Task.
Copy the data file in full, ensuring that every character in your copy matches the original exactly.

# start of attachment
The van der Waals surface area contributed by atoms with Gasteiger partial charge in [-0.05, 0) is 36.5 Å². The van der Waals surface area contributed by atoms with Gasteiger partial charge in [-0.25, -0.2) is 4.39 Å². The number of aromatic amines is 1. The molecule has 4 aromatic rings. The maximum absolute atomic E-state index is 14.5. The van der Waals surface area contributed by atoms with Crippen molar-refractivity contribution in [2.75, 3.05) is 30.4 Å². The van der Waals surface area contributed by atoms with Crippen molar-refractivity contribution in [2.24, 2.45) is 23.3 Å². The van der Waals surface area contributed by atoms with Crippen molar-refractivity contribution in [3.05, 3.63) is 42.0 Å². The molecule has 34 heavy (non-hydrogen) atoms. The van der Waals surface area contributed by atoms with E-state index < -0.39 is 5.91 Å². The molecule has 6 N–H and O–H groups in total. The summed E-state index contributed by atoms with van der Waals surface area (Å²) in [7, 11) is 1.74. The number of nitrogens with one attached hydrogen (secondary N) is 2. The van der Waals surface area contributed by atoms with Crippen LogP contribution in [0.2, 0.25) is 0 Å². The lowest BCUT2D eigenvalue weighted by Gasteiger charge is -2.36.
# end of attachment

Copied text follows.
The van der Waals surface area contributed by atoms with Gasteiger partial charge in [-0.05, 0) is 36.5 Å². The van der Waals surface area contributed by atoms with Gasteiger partial charge in [-0.25, -0.2) is 4.39 Å². The number of aromatic amines is 1. The molecule has 4 aromatic rings. The maximum absolute atomic E-state index is 14.5. The van der Waals surface area contributed by atoms with Crippen molar-refractivity contribution in [2.75, 3.05) is 30.4 Å². The van der Waals surface area contributed by atoms with Crippen molar-refractivity contribution in [2.24, 2.45) is 23.3 Å². The van der Waals surface area contributed by atoms with Crippen molar-refractivity contribution in [3.05, 3.63) is 42.0 Å². The molecule has 34 heavy (non-hydrogen) atoms. The van der Waals surface area contributed by atoms with E-state index < -0.39 is 5.91 Å². The molecule has 6 N–H and O–H groups in total. The summed E-state index contributed by atoms with van der Waals surface area (Å²) in [7, 11) is 1.74. The number of nitrogens with one attached hydrogen (secondary N) is 2. The van der Waals surface area contributed by atoms with Crippen LogP contribution in [0.2, 0.25) is 0 Å². The lowest BCUT2D eigenvalue weighted by Gasteiger charge is -2.36.